An assistant professor at the University of Montana (UM), Richard Willy, has authored a paper that provides new guidelines for treating patellofemoral pain (PFP), more commonly known as “runner’s knee.” The recommendations were published this month in the Journal of Orthopaedic & Sports Physical Therapy, the official scientific journal of the Academy of Orthopaedic Physical Therapy.
Runner’s knee affects one in four of the general population annually, with occurrences suggesting that women are twice as susceptible to runner’s knee as men. The pain usually presents at the front of the knee, under and around the kneecap. Prof. Willy’s paper details that exercise therapy – especially hip and knee strengthening treatments prescribed by a physical therapist – is the optimal recovery strategy for people living with runner’s knee.
This Clinical Practice Guideline aims to enhance the quality and standardization of care provided to patients with knee pain while also providing reimbursement guidelines for insurance companies. Key takeaways from the Clinical Practice Guideline include:
- An exercise program that gradually increases activities such as running, exercise classes, sports or walking, is the best way to prevent PFP.
- Adolescent athletes who specialize in a single sport are at 28% greater risk of PFP than athletes who participate in a variety of sports.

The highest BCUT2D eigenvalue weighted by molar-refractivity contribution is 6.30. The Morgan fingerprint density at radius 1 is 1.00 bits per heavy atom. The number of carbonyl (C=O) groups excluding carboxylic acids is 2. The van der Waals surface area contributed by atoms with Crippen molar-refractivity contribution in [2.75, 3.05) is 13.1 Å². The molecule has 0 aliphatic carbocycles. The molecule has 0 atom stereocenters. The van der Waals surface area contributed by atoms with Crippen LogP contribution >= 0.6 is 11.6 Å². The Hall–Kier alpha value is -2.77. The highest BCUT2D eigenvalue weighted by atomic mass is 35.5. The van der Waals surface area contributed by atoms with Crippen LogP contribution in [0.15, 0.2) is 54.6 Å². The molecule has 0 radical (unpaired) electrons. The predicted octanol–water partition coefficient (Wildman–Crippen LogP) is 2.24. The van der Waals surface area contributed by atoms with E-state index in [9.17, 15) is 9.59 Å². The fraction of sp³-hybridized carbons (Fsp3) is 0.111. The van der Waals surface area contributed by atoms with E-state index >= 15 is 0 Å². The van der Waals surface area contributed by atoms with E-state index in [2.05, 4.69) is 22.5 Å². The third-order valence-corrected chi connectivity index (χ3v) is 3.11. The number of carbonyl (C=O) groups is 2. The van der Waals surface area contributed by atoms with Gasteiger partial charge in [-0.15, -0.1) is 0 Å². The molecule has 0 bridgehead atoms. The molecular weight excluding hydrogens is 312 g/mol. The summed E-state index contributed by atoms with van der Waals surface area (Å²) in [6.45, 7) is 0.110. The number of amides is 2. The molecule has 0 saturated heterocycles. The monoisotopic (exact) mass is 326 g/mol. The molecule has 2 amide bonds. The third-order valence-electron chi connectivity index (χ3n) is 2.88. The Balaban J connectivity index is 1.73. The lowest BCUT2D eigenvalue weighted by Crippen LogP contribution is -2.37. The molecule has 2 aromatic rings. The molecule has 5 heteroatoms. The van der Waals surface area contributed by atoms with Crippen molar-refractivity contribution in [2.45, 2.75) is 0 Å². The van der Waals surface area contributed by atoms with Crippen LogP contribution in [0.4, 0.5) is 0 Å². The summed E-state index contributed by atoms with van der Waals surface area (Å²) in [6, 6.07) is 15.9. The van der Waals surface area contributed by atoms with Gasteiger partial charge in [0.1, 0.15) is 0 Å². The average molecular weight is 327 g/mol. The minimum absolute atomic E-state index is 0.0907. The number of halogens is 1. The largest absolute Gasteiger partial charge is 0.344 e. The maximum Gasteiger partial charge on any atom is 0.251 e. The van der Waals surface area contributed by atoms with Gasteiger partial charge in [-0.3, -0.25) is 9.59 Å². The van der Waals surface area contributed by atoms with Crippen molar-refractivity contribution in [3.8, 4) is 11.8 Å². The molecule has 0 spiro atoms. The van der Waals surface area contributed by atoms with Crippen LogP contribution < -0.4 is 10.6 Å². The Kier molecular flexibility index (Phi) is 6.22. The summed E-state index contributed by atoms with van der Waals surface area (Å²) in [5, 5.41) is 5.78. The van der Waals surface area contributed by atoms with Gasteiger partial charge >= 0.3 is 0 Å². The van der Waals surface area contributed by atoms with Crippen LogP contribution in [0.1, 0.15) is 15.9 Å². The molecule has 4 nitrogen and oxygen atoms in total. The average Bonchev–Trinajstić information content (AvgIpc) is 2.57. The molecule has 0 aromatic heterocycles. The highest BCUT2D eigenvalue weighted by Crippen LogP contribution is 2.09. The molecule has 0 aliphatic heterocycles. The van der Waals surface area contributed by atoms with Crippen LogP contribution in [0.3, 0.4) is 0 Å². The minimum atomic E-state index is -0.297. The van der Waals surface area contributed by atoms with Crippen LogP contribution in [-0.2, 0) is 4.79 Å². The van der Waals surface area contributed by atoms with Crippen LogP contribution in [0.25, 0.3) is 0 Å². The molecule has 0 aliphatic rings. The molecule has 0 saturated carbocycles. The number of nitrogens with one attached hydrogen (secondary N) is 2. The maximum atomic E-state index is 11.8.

- An important way to reduce the risk of PFP in military populations is maximizing leg strength, particularly the thigh muscles.
- Pain does not always mean there is damage to the knee.
UM physical therapy professor authors new guideline on treating runner's knee https://t.co/03gHCPrkWT
— Matt Willemsen (@mattotcha) September 4, 2019
“While it might be tempting to seek quick fixes for knee pain, there is no evidence that non-active treatments alone, such as electrical stimulation, lumbar manipulations, ultrasound or dry needling, help persons with PFP,” said Prof. Willy, an assistant professor in UM’s School of Physical Therapy and Rehabilitation Sciences. in a press release. “Persons with PFP should seek clinicians who use exercise therapy for the treatment of this injury.”
— Medical Xpress (@physorg_health) September 4, 2019
UM physical therapy professor authors new guideline on treating runner’s knee https://t.co/uLJXIAJ4Is
— YoBuzz (@Yo_Buzz1) September 4, 2019